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We have an application that uses MSSync to download data from a server into a client's SQL Server Express 2005. The client's have a dual core with hyperthreading so, a total result of 4 cores.

I have done a lot of research on SQL Server Express' limitations, and I think it comes down to 1 physical socket, but using up to 4 cores in that socket. But, that raises some questions in contrast with what I perceive in practice.

Our sync process is maxing out 1 core, drowning the sync process, resulting in 10-20 times slower performance than on devices that have higher GHz and not maxing out the single core that is being used by SQL Server Express 2005.

But: if SQL Server is allowed to use 4 cores in 1 socket, why is it using only 1 for our sync process? Is this because 1 connection has a dedicated core? Or am I not understanding the limit specs correctly? Would upgrading SQL Server Express to a modern version be useful to get it to use more cores?


I have done some more research. I used SQL Server Express 2012 and even SQL Server Developer 2012 and ALL max out only 1 core. So, apparently, this has nothing to do with an Express restriction.

It is probably a technical restriction where your querying within a single connection/transaction just stays on a single core. Likely, this is a logical requirement for guaranteeing transactional consistency.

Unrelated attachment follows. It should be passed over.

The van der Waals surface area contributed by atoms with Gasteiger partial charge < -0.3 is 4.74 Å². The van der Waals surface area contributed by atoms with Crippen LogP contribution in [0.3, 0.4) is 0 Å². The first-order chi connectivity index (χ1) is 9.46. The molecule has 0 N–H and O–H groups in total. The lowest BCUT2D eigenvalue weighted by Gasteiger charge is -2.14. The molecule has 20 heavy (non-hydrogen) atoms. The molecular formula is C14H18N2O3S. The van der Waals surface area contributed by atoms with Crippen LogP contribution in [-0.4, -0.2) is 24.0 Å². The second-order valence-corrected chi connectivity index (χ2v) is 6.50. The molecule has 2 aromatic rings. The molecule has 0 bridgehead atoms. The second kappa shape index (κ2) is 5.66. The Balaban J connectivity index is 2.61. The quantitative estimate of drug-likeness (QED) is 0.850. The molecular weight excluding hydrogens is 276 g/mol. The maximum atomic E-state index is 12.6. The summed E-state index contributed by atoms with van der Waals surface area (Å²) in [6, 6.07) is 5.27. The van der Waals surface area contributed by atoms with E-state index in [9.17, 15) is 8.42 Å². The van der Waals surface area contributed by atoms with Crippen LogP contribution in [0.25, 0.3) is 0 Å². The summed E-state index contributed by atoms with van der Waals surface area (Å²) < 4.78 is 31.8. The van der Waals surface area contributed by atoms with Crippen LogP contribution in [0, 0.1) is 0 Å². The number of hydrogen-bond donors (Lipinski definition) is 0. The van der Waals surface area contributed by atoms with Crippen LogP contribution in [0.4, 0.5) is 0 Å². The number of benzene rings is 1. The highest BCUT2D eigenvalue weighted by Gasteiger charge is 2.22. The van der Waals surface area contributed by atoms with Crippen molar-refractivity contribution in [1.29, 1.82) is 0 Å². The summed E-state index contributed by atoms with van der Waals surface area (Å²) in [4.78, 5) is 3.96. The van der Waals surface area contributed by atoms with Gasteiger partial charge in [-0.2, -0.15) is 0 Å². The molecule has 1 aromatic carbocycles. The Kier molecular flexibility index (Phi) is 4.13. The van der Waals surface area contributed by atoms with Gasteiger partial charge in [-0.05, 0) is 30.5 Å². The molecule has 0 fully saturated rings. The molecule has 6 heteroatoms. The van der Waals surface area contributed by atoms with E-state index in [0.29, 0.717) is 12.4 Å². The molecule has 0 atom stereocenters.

What I do see as of SQL Server 2012, is that the load will swap to another core now and then, but it will never use more than 1 core at the same time. Not even the Dev edition.

If anyone could confirm these assumptions, that would be welcome.

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  • As per MSDN Bol SQL Server 2005 Express has support like Limited to one CPU, where CPU means sockets, not limited to cores and hyperthreading. Up to 2008 this was the policy and there isn't any documentation left for the unsupported 2005 version but the 2008 R2 documentation still states:

SQL Server supports the specified number of processor sockets multiplied by the number of logical CPUs in each socket. For example, the following is considered a single processor for purposes of this table:

  • A single-core, hyper-threaded processor with 2 logical CPUs per socket.

  • A dual-core processor with 2 logical CPUs.

  • A quad-core processor with 4 logical CPUs.

  • The 2012 Express edition supports 1 CPU with up to 4 cores. For 2012 the calculation of cores and sockets has become a lot more complex (accounting for virtualisation) as can be seen in the documentation which still states

Limited to lesser of 1 Socket or 4 cores

  • The 2012 Developer edition supports the same as the Enterprise edition, i.e. no limits. If you see limits, they are due to your use, settings and workload (only one connection, MAXDOP settings, queries not chosen for parallel plans).

Further References:

If your workload isn't going parallel across cores regardless of the license that could have several reasons such as

  • MaxDOP set to one
  • The execution plan choosing a non-parallel plan for some reason
  • Your tool generating a single query at a time instead of launching queries simultaneously
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SQL Server 2005 Express supports a single socket with up to four cores.